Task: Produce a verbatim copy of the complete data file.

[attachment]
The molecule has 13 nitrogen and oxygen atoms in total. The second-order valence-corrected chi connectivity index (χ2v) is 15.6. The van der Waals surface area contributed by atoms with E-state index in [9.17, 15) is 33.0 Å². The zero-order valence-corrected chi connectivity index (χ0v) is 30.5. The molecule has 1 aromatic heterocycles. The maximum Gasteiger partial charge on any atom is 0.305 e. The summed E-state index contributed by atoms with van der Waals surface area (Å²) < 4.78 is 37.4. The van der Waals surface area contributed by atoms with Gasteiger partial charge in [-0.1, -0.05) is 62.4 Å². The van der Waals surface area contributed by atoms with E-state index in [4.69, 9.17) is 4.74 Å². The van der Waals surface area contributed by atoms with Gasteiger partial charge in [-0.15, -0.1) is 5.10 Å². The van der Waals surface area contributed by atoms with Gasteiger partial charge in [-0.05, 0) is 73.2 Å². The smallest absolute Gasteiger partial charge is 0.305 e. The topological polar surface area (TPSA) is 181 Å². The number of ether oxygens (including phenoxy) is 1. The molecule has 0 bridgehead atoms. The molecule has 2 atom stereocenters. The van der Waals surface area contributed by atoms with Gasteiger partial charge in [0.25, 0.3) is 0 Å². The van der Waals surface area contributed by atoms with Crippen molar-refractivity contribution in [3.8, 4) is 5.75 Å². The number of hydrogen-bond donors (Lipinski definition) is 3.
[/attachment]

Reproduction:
The molecule has 13 nitrogen and oxygen atoms in total. The second-order valence-corrected chi connectivity index (χ2v) is 15.6. The van der Waals surface area contributed by atoms with E-state index in [9.17, 15) is 33.0 Å². The zero-order valence-corrected chi connectivity index (χ0v) is 30.5. The molecule has 1 aromatic heterocycles. The maximum Gasteiger partial charge on any atom is 0.305 e. The summed E-state index contributed by atoms with van der Waals surface area (Å²) < 4.78 is 37.4. The van der Waals surface area contributed by atoms with Gasteiger partial charge in [-0.1, -0.05) is 62.4 Å². The van der Waals surface area contributed by atoms with E-state index in [4.69, 9.17) is 4.74 Å². The van der Waals surface area contributed by atoms with Gasteiger partial charge in [-0.15, -0.1) is 5.10 Å². The van der Waals surface area contributed by atoms with Gasteiger partial charge in [-0.05, 0) is 73.2 Å². The smallest absolute Gasteiger partial charge is 0.305 e. The topological polar surface area (TPSA) is 181 Å². The number of ether oxygens (including phenoxy) is 1. The molecule has 0 bridgehead atoms. The molecule has 2 atom stereocenters. The van der Waals surface area contributed by atoms with Gasteiger partial charge in [0.25, 0.3) is 0 Å². The van der Waals surface area contributed by atoms with Crippen molar-refractivity contribution in [3.8, 4) is 5.75 Å². The number of hydrogen-bond donors (Lipinski definition) is 3.